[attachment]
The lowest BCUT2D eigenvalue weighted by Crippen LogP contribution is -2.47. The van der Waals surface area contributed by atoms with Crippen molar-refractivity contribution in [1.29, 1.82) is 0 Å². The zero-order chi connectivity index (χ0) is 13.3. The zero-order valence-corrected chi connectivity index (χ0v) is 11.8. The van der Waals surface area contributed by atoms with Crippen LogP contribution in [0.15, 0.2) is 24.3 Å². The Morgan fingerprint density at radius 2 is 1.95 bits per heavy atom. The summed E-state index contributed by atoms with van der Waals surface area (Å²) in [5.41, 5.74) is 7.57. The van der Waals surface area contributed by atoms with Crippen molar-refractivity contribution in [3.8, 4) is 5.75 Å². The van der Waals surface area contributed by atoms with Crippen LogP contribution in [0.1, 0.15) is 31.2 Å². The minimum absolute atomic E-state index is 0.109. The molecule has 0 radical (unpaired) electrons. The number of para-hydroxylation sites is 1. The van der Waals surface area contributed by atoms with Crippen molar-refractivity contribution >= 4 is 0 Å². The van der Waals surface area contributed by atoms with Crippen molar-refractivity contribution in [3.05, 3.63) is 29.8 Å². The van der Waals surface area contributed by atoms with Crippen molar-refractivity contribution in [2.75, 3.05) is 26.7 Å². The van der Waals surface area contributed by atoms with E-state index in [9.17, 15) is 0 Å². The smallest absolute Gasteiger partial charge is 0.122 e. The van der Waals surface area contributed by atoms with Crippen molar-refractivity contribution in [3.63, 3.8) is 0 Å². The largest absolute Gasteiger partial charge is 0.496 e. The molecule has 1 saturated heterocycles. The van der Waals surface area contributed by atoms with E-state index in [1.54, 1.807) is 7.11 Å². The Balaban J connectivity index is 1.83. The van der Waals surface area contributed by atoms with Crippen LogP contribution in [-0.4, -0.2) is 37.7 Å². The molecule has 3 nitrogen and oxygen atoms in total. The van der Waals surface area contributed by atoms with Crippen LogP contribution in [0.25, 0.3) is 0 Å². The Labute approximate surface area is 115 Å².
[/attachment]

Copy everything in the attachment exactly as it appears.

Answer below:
The lowest BCUT2D eigenvalue weighted by Crippen LogP contribution is -2.47. The van der Waals surface area contributed by atoms with Crippen molar-refractivity contribution in [1.29, 1.82) is 0 Å². The zero-order chi connectivity index (χ0) is 13.3. The zero-order valence-corrected chi connectivity index (χ0v) is 11.8. The van der Waals surface area contributed by atoms with Crippen LogP contribution in [0.15, 0.2) is 24.3 Å². The Morgan fingerprint density at radius 2 is 1.95 bits per heavy atom. The summed E-state index contributed by atoms with van der Waals surface area (Å²) in [5.41, 5.74) is 7.57. The van der Waals surface area contributed by atoms with Crippen molar-refractivity contribution in [3.8, 4) is 5.75 Å². The van der Waals surface area contributed by atoms with Crippen LogP contribution in [0.1, 0.15) is 31.2 Å². The minimum absolute atomic E-state index is 0.109. The molecule has 0 radical (unpaired) electrons. The number of para-hydroxylation sites is 1. The van der Waals surface area contributed by atoms with Crippen molar-refractivity contribution >= 4 is 0 Å². The van der Waals surface area contributed by atoms with Crippen molar-refractivity contribution in [3.05, 3.63) is 29.8 Å². The van der Waals surface area contributed by atoms with Crippen molar-refractivity contribution in [2.75, 3.05) is 26.7 Å². The van der Waals surface area contributed by atoms with E-state index in [9.17, 15) is 0 Å². The smallest absolute Gasteiger partial charge is 0.122 e. The van der Waals surface area contributed by atoms with Crippen molar-refractivity contribution in [3.63, 3.8) is 0 Å². The largest absolute Gasteiger partial charge is 0.496 e. The molecule has 1 saturated heterocycles. The van der Waals surface area contributed by atoms with E-state index in [1.54, 1.807) is 7.11 Å². The Balaban J connectivity index is 1.83. The van der Waals surface area contributed by atoms with Crippen LogP contribution in [-0.4, -0.2) is 37.7 Å². The molecule has 3 nitrogen and oxygen atoms in total. The van der Waals surface area contributed by atoms with Crippen LogP contribution in [0.25, 0.3) is 0 Å². The Labute approximate surface area is 115 Å².